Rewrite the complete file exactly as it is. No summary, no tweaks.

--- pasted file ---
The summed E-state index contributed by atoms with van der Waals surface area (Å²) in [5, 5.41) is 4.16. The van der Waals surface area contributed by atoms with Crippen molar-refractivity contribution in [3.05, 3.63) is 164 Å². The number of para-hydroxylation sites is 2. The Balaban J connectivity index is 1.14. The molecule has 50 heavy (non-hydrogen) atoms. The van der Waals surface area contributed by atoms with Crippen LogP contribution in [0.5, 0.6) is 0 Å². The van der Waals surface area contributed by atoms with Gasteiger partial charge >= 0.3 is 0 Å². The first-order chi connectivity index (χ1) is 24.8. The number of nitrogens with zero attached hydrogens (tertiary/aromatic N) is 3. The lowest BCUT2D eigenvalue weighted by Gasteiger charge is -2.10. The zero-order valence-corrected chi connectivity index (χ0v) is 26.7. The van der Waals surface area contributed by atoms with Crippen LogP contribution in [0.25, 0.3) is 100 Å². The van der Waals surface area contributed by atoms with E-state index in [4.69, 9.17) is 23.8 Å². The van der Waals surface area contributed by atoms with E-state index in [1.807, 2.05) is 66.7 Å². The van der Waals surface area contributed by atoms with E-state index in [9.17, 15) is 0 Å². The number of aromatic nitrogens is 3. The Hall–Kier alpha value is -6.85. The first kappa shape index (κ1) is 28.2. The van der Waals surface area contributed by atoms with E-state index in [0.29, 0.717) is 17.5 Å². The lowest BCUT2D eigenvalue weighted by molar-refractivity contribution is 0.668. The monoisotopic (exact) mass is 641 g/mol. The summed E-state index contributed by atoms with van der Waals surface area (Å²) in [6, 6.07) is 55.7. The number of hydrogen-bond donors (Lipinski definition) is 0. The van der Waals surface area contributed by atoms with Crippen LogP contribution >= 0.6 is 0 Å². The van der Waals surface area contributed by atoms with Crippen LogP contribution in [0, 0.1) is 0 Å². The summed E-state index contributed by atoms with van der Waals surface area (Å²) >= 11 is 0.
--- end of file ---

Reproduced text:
The summed E-state index contributed by atoms with van der Waals surface area (Å²) in [5, 5.41) is 4.16. The van der Waals surface area contributed by atoms with Crippen molar-refractivity contribution in [3.05, 3.63) is 164 Å². The number of para-hydroxylation sites is 2. The Balaban J connectivity index is 1.14. The molecule has 50 heavy (non-hydrogen) atoms. The van der Waals surface area contributed by atoms with Crippen LogP contribution in [0.5, 0.6) is 0 Å². The van der Waals surface area contributed by atoms with Gasteiger partial charge >= 0.3 is 0 Å². The first-order chi connectivity index (χ1) is 24.8. The number of nitrogens with zero attached hydrogens (tertiary/aromatic N) is 3. The lowest BCUT2D eigenvalue weighted by Gasteiger charge is -2.10. The zero-order valence-corrected chi connectivity index (χ0v) is 26.7. The van der Waals surface area contributed by atoms with Crippen LogP contribution in [0.25, 0.3) is 100 Å². The van der Waals surface area contributed by atoms with E-state index in [4.69, 9.17) is 23.8 Å². The van der Waals surface area contributed by atoms with E-state index in [1.807, 2.05) is 66.7 Å². The van der Waals surface area contributed by atoms with E-state index in [9.17, 15) is 0 Å². The number of aromatic nitrogens is 3. The Hall–Kier alpha value is -6.85. The first kappa shape index (κ1) is 28.2. The van der Waals surface area contributed by atoms with E-state index in [0.29, 0.717) is 17.5 Å². The lowest BCUT2D eigenvalue weighted by molar-refractivity contribution is 0.668. The monoisotopic (exact) mass is 641 g/mol. The summed E-state index contributed by atoms with van der Waals surface area (Å²) in [6, 6.07) is 55.7. The number of hydrogen-bond donors (Lipinski definition) is 0. The van der Waals surface area contributed by atoms with Crippen LogP contribution >= 0.6 is 0 Å². The van der Waals surface area contributed by atoms with Crippen LogP contribution in [0, 0.1) is 0 Å². The summed E-state index contributed by atoms with van der Waals surface area (Å²) >= 11 is 0.